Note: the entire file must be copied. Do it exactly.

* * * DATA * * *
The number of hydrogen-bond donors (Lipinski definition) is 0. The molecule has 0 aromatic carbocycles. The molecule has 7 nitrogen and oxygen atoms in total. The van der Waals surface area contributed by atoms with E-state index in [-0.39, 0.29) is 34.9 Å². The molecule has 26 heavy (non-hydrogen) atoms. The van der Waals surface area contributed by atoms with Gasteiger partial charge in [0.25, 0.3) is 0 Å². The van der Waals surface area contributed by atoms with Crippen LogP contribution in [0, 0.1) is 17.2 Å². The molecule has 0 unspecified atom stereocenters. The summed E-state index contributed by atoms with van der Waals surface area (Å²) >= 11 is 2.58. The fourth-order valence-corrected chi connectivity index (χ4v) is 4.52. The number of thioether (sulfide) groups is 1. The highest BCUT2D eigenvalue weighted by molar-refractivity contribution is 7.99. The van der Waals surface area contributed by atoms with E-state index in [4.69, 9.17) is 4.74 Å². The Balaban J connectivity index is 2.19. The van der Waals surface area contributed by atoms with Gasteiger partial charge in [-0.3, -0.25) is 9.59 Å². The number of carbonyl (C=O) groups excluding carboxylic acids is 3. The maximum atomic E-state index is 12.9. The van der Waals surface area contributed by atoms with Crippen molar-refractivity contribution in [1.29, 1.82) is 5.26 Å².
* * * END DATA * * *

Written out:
The number of hydrogen-bond donors (Lipinski definition) is 0. The molecule has 0 aromatic carbocycles. The molecule has 7 nitrogen and oxygen atoms in total. The van der Waals surface area contributed by atoms with E-state index in [-0.39, 0.29) is 34.9 Å². The molecule has 26 heavy (non-hydrogen) atoms. The van der Waals surface area contributed by atoms with Gasteiger partial charge in [0.25, 0.3) is 0 Å². The van der Waals surface area contributed by atoms with Crippen LogP contribution in [0, 0.1) is 17.2 Å². The molecule has 0 unspecified atom stereocenters. The summed E-state index contributed by atoms with van der Waals surface area (Å²) >= 11 is 2.58. The fourth-order valence-corrected chi connectivity index (χ4v) is 4.52. The number of thioether (sulfide) groups is 1. The highest BCUT2D eigenvalue weighted by molar-refractivity contribution is 7.99. The van der Waals surface area contributed by atoms with E-state index in [4.69, 9.17) is 4.74 Å². The Balaban J connectivity index is 2.19. The van der Waals surface area contributed by atoms with Gasteiger partial charge in [-0.3, -0.25) is 9.59 Å². The number of carbonyl (C=O) groups excluding carboxylic acids is 3. The maximum atomic E-state index is 12.9. The van der Waals surface area contributed by atoms with Crippen molar-refractivity contribution in [1.29, 1.82) is 5.26 Å².